As the hill tribe peoples live in the 'rural' areas, they must walk for 2 - 3 hours to get to Sa Pa to 'sell' their 'handicrafts'. We felt that if we could get a carload of them into the 4WD, we could take them home (a treat) and see 1st hand their situation. The 4WD traveled only about 20 minutes before we all alighted and began walking on dirt track to their village. After 40 minutes along the steep track, we arrived at the hamlet. The 'house' was but 2 rooms, a dirt floor, an open fireplace, and a 2" plastic garden hose type pipe for water (and that was when the creek flowed, much of the year it was a bucket brigade along a steep 5 minute path).

While these villagers sell imported crap, they still wear homespun clothes. The 'traditional' material is hemp (ie. marijuana - grows like a weed everywhere) dyed in indigo (a plant that, when soaked in water, releases a very dark blue coloring). In fact, blue jeans were the French 'fashion' result of using indigo dye, coupled to the American cotton Moleskins. So, all adults have dark blue stained hands. This hemp cloth is used as the base for other fibers to be applied. All their clothes are so so heavy - and the climate is so so hot, and they have to travel up so so many steep hills, etc. Mmmm- karma!

We couldn't get our heads around the fact that these people are ALWAYS happy and cheerful. Very quietly spoken, nearly always with a smile, nothing seems to change their cheerful disposition.

Our feelings (but especially Lisa's heart) were everywhere - here was mum with 4 kids - oldest 12, youngest 8 months and still being breastfed. As soon as mum appeared, the grandmum 'delivered' the youngest for a feed. For Lisa, it wasn't the food, it was the lack of bonding time while mum had to go into town to try and supplement the family income. How could 'we' live as we do while these beautiful people not only incur great hardships, but are all smiles all of the time. Rather than buy 'artifacts', we left a large donation.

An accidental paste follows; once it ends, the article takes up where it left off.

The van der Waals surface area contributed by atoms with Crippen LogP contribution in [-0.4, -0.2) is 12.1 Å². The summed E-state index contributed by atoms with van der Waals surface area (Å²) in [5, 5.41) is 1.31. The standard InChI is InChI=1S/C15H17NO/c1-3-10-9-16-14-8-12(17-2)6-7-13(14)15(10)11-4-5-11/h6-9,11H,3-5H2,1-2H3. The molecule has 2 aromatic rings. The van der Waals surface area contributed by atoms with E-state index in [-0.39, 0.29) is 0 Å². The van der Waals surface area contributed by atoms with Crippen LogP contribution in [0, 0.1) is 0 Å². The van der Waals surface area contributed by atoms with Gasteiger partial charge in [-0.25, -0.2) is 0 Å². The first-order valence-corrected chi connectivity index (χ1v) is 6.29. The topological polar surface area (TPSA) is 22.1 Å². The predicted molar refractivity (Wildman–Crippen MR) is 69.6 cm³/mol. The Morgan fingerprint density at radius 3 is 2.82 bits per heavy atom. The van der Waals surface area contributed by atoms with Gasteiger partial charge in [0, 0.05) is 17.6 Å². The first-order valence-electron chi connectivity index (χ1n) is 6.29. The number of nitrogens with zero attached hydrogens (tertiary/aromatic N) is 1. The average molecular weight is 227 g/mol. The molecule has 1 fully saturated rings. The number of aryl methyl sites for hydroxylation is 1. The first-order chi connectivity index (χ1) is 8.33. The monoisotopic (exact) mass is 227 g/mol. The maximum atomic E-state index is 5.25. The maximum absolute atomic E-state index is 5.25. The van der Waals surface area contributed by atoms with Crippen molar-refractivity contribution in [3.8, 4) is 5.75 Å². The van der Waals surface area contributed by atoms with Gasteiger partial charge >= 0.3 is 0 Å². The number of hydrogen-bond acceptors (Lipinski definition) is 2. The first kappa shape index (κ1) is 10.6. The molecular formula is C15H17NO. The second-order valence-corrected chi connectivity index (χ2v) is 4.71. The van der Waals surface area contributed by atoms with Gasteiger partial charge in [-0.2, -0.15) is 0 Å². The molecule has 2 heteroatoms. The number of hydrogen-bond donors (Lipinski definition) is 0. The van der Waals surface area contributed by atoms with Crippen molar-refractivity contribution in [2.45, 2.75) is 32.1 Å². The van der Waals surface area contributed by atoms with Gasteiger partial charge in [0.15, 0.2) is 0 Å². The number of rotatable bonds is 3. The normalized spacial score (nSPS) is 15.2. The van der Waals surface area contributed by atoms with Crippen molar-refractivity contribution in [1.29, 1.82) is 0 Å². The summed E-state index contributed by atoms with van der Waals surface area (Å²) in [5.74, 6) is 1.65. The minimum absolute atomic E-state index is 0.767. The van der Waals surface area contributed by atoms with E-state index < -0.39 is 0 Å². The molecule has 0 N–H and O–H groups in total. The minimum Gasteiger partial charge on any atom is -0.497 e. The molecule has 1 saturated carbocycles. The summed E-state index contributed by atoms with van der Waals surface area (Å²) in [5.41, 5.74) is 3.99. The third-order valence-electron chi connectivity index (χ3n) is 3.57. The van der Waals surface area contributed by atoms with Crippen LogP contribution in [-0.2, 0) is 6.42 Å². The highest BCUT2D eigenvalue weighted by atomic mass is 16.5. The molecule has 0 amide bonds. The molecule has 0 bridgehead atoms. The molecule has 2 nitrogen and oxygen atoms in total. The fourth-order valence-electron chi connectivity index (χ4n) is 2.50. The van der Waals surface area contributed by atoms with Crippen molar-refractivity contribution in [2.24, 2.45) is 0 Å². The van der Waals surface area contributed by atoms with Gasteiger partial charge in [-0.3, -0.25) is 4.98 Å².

Was this review helpful? Yes 7
This review is the subjective opinion of a TripAdvisor member and not of TripAdvisor LLC.
sonoma county, ca
Senior Contributor
30 reviews 30 reviews
Reviews in 16 cities Reviews in 16 cities
11 helpful votes 11 helpful votes
“Don't miss Sapa”
5 of 5 stars Reviewed November 21, 2009

We loved Sapa and environs--largely because of the (1)wonderful guide services we received from the Auberge Hotel and (2) because of the hotel where we stayed, Cat Cat View. We also heard good things about guiding out of the Cat Cat View, but our great experience was guiding through the Auberge--good advice, strong knowledge of the area and possibilities, fair price and a lovely guide named Mi. It's a great area of the world and the area markets surrounding the town are brilliant, energetic and fun. Be sure to give Sapa enough time in your planning

Was this review helpful? Yes 3
This review is the subjective opinion of a TripAdvisor member and not of TripAdvisor LLC.